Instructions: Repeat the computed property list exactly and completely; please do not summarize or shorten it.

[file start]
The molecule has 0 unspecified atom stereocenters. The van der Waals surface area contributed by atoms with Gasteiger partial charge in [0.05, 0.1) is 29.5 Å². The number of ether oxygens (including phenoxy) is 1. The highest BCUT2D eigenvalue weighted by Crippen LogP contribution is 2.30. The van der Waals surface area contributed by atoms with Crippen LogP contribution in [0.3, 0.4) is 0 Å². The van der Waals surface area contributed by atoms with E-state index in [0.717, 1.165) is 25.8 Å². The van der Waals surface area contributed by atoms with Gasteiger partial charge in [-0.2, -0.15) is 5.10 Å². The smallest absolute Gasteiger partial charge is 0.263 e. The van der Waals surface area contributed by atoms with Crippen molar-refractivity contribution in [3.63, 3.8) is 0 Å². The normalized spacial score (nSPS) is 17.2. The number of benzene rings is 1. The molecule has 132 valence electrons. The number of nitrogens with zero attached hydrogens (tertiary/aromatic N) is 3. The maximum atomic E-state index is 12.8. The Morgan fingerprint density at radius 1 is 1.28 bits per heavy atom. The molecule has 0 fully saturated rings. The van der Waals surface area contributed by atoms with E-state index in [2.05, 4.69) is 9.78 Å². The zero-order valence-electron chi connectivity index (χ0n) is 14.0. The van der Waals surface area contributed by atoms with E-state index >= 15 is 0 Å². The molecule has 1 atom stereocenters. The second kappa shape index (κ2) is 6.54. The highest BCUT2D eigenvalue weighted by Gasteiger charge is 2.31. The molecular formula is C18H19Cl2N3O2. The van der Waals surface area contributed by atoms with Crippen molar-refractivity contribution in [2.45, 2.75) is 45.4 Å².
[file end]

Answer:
The molecule has 0 unspecified atom stereocenters. The van der Waals surface area contributed by atoms with Gasteiger partial charge in [0.05, 0.1) is 29.5 Å². The number of ether oxygens (including phenoxy) is 1. The highest BCUT2D eigenvalue weighted by Crippen LogP contribution is 2.30. The van der Waals surface area contributed by atoms with Crippen LogP contribution in [0.3, 0.4) is 0 Å². The van der Waals surface area contributed by atoms with E-state index in [0.717, 1.165) is 25.8 Å². The van der Waals surface area contributed by atoms with Gasteiger partial charge in [-0.2, -0.15) is 5.10 Å². The smallest absolute Gasteiger partial charge is 0.263 e. The van der Waals surface area contributed by atoms with Crippen molar-refractivity contribution in [3.63, 3.8) is 0 Å². The normalized spacial score (nSPS) is 17.2. The number of benzene rings is 1. The molecule has 132 valence electrons. The number of nitrogens with zero attached hydrogens (tertiary/aromatic N) is 3. The maximum atomic E-state index is 12.8. The Morgan fingerprint density at radius 1 is 1.28 bits per heavy atom. The molecule has 0 fully saturated rings. The van der Waals surface area contributed by atoms with E-state index in [2.05, 4.69) is 9.78 Å². The zero-order valence-electron chi connectivity index (χ0n) is 14.0. The van der Waals surface area contributed by atoms with E-state index >= 15 is 0 Å². The molecule has 1 atom stereocenters. The second kappa shape index (κ2) is 6.54. The highest BCUT2D eigenvalue weighted by Gasteiger charge is 2.31. The molecular formula is C18H19Cl2N3O2. The van der Waals surface area contributed by atoms with Crippen molar-refractivity contribution in [2.45, 2.75) is 45.4 Å².